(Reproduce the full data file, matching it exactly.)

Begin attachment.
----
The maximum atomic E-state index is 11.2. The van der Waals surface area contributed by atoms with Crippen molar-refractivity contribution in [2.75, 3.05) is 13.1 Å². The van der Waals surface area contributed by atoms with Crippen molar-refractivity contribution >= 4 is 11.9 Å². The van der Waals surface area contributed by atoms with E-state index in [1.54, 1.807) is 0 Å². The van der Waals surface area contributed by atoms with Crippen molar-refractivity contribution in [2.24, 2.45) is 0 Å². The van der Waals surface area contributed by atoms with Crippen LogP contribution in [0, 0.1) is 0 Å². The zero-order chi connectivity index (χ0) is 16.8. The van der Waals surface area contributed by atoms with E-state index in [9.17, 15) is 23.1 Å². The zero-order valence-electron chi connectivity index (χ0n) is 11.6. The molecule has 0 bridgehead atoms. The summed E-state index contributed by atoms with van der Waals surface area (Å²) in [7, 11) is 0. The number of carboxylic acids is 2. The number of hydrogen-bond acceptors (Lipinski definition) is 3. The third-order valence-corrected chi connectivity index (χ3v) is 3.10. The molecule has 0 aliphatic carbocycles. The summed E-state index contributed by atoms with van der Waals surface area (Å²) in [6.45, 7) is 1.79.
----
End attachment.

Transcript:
The maximum atomic E-state index is 11.2. The van der Waals surface area contributed by atoms with Crippen molar-refractivity contribution in [2.75, 3.05) is 13.1 Å². The van der Waals surface area contributed by atoms with Crippen molar-refractivity contribution >= 4 is 11.9 Å². The van der Waals surface area contributed by atoms with E-state index in [1.54, 1.807) is 0 Å². The van der Waals surface area contributed by atoms with Crippen molar-refractivity contribution in [2.24, 2.45) is 0 Å². The van der Waals surface area contributed by atoms with Crippen LogP contribution in [0, 0.1) is 0 Å². The zero-order chi connectivity index (χ0) is 16.8. The van der Waals surface area contributed by atoms with E-state index in [9.17, 15) is 23.1 Å². The zero-order valence-electron chi connectivity index (χ0n) is 11.6. The molecule has 0 bridgehead atoms. The summed E-state index contributed by atoms with van der Waals surface area (Å²) in [7, 11) is 0. The number of carboxylic acids is 2. The number of hydrogen-bond acceptors (Lipinski definition) is 3. The third-order valence-corrected chi connectivity index (χ3v) is 3.10. The molecule has 0 aliphatic carbocycles. The summed E-state index contributed by atoms with van der Waals surface area (Å²) in [6.45, 7) is 1.79.